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“I forgive, but I won’t forget.” I have reached a point where I shudder when I hear those words. What it really means is, although forgiveness is granted, there are conditions. In other words, it can be brought up and used to browbeat you at any time. Here is what I mean.

At one time during Saul and Ida’s marriage, Saul did something really stupid. Ida let him have it for the deed. Saul apologized and they made up. However, from time to time Ida would mention what he had done. Finally, one day Saul said, “Honey, why do you keep bringing that up? You always tell me that you forgive and forget.” “That’s right,” Ida replied. “I just don’t want you to forget that I’ve forgiven and forgotten.”

Here we are on Yom Kippur – the Day of Atonement. We are at the end of the season of our teshuvah, the process of doing repentance for our wrongs and seeking forgiveness for them. The Talmud teaches us that God always forgives us for sins against God. Yom Kippur is our means to ask for and to receive forgiveness from God for those sins. However, the Talmud then states that for sins against another human, God cannot forgive and Yom Kippur cannot atone unless you go to the person you harmed and seek their forgiveness. If you do that process, God will forgive you. What about the person you harmed? Very little is taught about the requirements of that person to forgive you.

Indeed, we are completing a process that speaks extensively about our relationship with God. Our teshuvah is oriented towards a conclusion in which we can realistically hope to gain God’s forgiveness. However, with all due respect to the ever presence of God, it is not God with whom we have to live. It is not God with whom we must interact every day, at work, at home, at social gatherings and at school. It is other people. I do not worry about God’s mood when I go to bed at night. I do worry about my wife’s mood. It will be a long night if we are not right with each other. I can know with a great degree of surety that God will forgive me for my wrongs. I am not always so sure about my wife, my children, my friends, my congregants, my colleagues…you get the picture. For the truth is, getting forgiveness, real, complete, clean forgiveness from each other is not guaranteed. It is very hard.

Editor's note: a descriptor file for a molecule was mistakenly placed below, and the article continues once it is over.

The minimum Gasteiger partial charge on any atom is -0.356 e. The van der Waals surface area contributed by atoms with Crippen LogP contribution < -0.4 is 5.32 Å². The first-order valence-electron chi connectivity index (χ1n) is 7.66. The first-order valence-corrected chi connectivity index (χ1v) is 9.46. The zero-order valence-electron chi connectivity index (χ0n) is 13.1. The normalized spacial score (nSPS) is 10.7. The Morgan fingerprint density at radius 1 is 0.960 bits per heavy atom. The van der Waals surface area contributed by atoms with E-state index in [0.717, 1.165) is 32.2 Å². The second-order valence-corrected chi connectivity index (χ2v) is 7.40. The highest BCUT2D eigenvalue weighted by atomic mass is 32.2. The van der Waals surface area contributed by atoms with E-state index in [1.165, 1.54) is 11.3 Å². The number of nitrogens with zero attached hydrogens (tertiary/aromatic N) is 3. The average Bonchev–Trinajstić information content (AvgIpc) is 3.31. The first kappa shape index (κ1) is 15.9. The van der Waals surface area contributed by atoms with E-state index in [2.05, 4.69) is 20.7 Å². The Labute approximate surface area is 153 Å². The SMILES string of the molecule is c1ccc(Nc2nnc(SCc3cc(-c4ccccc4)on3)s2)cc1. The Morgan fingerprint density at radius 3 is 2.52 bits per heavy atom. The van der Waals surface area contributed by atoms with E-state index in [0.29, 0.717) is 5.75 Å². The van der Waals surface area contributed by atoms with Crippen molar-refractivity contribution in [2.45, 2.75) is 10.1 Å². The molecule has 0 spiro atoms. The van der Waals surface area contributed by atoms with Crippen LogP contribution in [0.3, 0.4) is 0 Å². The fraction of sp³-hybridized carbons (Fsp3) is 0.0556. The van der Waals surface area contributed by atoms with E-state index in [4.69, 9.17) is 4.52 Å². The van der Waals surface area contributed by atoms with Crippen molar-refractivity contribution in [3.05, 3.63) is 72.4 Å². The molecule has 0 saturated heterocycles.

You see, we humans are very stubborn. We like to cling to our hurts as they justify our subsequent behavior. Too often we bear our wounds from each other pridefully, like Purple Hearts. We want folks to conform to our standards of behavior. When they do not, even if they apologize, we remember that they did not really live up to our expectations. So we might deign to SAY we forgive them, but in fact, it is just information filed away to use when we see their past transgression working to our advantage. Well, people really do try to change. Many really want to do better, to turn their path, but too often we doubt their motives, their sincerity, and thus dismiss their efforts. We cling to the memory of a hurt they caused, a wrong they did, a statement they misspoke, a promise they forgot to keep. We keep score. We hold grudges.